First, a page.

Date, time: 25 March 2021, 12.00-13.00
What happens to extremely poor people when their small income disappears overnight? How do they feed themselves, let alone their family? Do they pay their bills? And where do they live? As covid-19 spread to Norway, it hit the most vulnerable first.
This webinar will discuss the pandemic and its’ impact for EEA citizens working in the informal sector in Bergen, highlighting a group’s exceeding vulnerability to economic stress. Most informal EEA workers returned to their home country in the first phase of the pandemic, however, with no or few opportunities at home, many have returned. In Bergen, opportunities are few and there are those who must take high risks to survive. Some sleep at emergency shelters for the homeless, basing their income on collecting bottles in town.
Who is responsible for this group of people? What can be expected from a city such as Bergen, aiming to be a “Human Rights City”? And what makes the situation so desperate in their own countries that travelling during a pandemic is the best option?
Luminita Dinca, manager of Adina Stiftelsen, is working in rural areas of Romania. She will present the current situation in Romania and attempt to explain why we see so many Romanian street workers in Bergen. Kristine Moskvil Thorsen, head of the migration unit at the Church City Mission will present the situation in Bergen, with comments from Mads Haugebø and Sølve Særte from Bergen municipality.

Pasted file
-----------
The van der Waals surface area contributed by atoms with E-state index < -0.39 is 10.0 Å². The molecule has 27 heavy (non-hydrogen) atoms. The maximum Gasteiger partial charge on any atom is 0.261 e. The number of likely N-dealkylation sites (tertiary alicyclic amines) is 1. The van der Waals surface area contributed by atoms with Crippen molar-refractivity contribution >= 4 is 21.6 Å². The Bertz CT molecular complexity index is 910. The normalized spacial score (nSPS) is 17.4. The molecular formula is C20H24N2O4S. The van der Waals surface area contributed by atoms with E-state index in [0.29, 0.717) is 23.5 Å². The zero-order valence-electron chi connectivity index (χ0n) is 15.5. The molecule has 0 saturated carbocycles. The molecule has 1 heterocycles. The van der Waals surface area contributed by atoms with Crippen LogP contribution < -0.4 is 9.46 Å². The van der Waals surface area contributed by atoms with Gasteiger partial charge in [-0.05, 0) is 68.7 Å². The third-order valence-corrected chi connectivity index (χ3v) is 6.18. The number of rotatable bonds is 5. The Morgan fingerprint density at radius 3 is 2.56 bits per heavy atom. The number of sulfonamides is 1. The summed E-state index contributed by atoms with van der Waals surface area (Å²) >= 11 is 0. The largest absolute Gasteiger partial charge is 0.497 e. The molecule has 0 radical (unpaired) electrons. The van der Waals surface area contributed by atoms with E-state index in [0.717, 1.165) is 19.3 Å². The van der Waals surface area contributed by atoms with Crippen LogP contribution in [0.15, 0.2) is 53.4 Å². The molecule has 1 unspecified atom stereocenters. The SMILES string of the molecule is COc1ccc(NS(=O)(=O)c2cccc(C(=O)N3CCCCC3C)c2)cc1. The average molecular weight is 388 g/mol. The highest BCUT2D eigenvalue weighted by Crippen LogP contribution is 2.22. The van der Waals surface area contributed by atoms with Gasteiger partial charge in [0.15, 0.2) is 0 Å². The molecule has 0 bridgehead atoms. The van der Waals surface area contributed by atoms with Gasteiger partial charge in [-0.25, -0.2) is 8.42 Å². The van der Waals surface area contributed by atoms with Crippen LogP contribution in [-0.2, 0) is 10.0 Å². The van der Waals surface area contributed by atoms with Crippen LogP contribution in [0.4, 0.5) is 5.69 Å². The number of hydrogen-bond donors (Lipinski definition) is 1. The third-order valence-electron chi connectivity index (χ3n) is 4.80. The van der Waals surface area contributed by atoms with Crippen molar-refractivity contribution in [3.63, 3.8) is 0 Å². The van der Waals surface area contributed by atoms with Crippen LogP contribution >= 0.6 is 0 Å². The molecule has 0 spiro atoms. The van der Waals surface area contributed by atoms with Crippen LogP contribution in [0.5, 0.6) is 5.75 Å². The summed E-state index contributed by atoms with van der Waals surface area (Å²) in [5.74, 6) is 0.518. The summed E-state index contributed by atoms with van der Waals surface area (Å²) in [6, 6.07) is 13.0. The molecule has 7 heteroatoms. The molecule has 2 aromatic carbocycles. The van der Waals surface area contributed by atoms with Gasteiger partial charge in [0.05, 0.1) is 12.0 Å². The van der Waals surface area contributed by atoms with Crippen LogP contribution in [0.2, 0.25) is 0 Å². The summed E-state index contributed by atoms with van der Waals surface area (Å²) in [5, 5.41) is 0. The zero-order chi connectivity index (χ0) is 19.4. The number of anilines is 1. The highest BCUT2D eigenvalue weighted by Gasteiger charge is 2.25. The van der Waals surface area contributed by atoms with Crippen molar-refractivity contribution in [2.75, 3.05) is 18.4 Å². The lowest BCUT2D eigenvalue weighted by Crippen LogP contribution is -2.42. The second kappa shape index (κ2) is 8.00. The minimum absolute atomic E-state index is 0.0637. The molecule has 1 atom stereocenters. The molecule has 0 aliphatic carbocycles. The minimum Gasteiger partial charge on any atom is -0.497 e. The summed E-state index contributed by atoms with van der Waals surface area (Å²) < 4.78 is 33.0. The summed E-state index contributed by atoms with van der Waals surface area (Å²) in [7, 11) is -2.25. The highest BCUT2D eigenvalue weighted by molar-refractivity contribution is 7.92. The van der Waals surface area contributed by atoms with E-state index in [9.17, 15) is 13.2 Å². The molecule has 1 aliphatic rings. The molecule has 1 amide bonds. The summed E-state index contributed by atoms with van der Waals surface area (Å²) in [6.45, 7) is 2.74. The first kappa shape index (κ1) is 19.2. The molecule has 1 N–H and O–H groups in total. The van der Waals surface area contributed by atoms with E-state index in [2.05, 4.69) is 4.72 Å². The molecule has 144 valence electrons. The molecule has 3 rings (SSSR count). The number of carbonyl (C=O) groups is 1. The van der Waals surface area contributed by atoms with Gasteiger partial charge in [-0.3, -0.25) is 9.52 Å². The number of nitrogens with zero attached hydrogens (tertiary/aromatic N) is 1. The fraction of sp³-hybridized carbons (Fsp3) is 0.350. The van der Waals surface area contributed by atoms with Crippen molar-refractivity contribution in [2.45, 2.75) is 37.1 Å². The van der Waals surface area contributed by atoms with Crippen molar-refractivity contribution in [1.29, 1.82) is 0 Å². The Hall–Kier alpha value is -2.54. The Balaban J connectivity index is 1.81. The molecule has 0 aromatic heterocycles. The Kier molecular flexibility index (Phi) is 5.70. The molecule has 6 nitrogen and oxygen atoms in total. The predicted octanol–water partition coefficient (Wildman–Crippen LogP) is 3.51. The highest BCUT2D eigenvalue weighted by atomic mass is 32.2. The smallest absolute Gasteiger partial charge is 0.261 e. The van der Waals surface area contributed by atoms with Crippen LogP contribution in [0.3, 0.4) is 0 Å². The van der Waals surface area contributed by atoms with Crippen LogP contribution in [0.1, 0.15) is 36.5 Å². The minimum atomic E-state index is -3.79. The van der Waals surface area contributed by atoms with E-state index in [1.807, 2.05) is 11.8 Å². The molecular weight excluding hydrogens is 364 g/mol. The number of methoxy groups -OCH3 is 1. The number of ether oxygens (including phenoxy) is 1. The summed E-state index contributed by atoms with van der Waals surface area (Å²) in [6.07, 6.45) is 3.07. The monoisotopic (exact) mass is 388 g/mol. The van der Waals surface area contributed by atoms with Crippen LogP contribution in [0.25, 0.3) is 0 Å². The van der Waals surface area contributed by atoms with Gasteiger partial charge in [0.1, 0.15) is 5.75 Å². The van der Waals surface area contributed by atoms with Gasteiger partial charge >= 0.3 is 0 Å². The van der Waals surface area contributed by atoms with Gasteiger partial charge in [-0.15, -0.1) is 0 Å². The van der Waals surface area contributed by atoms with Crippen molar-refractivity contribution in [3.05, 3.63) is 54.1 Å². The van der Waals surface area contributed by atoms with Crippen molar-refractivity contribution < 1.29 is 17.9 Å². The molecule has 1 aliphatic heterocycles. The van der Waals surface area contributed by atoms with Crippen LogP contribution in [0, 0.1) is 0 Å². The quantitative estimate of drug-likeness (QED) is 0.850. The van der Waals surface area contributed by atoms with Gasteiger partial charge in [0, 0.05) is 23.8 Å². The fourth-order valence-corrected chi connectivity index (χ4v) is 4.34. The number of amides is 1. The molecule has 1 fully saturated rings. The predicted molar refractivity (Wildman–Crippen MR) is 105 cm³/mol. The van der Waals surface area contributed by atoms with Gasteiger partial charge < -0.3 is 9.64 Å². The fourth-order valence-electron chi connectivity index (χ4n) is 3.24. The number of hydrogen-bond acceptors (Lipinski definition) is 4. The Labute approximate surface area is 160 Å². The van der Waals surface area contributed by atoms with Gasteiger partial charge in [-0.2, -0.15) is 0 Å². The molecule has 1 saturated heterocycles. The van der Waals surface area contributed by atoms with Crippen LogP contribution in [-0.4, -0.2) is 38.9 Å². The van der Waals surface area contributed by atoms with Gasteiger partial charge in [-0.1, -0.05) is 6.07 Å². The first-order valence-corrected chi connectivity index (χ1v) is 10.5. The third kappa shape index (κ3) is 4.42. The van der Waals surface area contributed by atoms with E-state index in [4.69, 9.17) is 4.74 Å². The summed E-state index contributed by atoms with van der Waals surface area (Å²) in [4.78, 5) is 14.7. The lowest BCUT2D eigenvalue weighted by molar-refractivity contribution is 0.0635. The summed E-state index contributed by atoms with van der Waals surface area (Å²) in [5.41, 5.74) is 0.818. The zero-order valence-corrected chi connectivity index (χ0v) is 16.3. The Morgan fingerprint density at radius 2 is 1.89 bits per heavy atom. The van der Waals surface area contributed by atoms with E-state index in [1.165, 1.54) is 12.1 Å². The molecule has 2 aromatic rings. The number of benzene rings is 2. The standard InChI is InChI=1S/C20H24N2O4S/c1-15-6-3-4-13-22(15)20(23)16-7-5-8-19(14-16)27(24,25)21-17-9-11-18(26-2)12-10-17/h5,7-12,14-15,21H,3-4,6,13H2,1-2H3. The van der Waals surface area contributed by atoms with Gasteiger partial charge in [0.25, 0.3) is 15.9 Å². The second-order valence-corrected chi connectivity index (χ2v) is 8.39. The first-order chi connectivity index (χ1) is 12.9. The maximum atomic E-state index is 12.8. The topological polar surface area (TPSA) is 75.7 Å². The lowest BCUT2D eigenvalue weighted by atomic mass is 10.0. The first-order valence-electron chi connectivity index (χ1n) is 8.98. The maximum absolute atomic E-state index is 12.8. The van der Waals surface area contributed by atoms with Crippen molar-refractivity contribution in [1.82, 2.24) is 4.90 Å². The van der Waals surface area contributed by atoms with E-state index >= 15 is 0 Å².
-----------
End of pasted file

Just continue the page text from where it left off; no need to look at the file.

In June 2018, the City Council in Bergen anonymously voted to become Norway’s first Human Rights City. Although most people would agree on this being a positive action, the label comes without any obligations. The aim of this seminar series is not to further polarize the society, but to bring people with different opinions to the table to openly discuss the challenges in Bergen. This project is a collaboration between LawTransform, the Rafto Foundation, the Church City Mission (Kirkens Bymisjon), CMI, the University of Bergen and Bergen Global and is funded by Fritt Ord.
Photo credit: Torstein Ihle (Kirkens Bymisjon)